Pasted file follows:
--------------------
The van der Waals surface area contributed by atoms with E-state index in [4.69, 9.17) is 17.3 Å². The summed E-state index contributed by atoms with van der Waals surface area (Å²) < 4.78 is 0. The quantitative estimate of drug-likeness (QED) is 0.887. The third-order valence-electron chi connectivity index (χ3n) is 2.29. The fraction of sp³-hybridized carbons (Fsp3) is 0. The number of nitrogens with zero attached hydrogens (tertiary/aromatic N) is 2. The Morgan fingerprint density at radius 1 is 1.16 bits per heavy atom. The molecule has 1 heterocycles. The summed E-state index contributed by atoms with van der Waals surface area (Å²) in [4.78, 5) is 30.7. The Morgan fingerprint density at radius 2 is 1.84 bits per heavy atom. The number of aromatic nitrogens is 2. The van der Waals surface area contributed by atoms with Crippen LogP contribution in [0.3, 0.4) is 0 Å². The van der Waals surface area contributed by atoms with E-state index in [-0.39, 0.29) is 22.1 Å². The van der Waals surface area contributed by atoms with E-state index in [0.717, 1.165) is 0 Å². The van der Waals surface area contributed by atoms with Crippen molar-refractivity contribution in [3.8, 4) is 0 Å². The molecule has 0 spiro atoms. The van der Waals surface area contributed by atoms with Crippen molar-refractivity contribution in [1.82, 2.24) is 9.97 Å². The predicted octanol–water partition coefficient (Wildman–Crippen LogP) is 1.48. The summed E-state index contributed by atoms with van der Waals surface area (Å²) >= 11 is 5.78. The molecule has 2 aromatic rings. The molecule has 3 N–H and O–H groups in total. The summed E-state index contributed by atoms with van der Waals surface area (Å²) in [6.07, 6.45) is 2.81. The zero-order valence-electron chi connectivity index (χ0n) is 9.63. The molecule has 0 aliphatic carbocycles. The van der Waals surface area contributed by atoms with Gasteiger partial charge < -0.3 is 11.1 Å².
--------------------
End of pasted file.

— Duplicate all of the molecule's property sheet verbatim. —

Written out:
The van der Waals surface area contributed by atoms with E-state index in [4.69, 9.17) is 17.3 Å². The summed E-state index contributed by atoms with van der Waals surface area (Å²) < 4.78 is 0. The quantitative estimate of drug-likeness (QED) is 0.887. The third-order valence-electron chi connectivity index (χ3n) is 2.29. The fraction of sp³-hybridized carbons (Fsp3) is 0. The number of nitrogens with zero attached hydrogens (tertiary/aromatic N) is 2. The Morgan fingerprint density at radius 1 is 1.16 bits per heavy atom. The molecule has 1 heterocycles. The summed E-state index contributed by atoms with van der Waals surface area (Å²) in [4.78, 5) is 30.7. The Morgan fingerprint density at radius 2 is 1.84 bits per heavy atom. The number of aromatic nitrogens is 2. The van der Waals surface area contributed by atoms with Crippen LogP contribution in [0.3, 0.4) is 0 Å². The van der Waals surface area contributed by atoms with E-state index in [-0.39, 0.29) is 22.1 Å². The van der Waals surface area contributed by atoms with E-state index in [0.717, 1.165) is 0 Å². The van der Waals surface area contributed by atoms with Crippen molar-refractivity contribution in [3.8, 4) is 0 Å². The molecule has 0 spiro atoms. The van der Waals surface area contributed by atoms with Crippen molar-refractivity contribution in [1.82, 2.24) is 9.97 Å². The predicted octanol–water partition coefficient (Wildman–Crippen LogP) is 1.48. The summed E-state index contributed by atoms with van der Waals surface area (Å²) >= 11 is 5.78. The molecule has 2 aromatic rings. The molecule has 3 N–H and O–H groups in total. The summed E-state index contributed by atoms with van der Waals surface area (Å²) in [6.07, 6.45) is 2.81. The zero-order valence-electron chi connectivity index (χ0n) is 9.63. The molecule has 0 aliphatic carbocycles. The van der Waals surface area contributed by atoms with Gasteiger partial charge < -0.3 is 11.1 Å².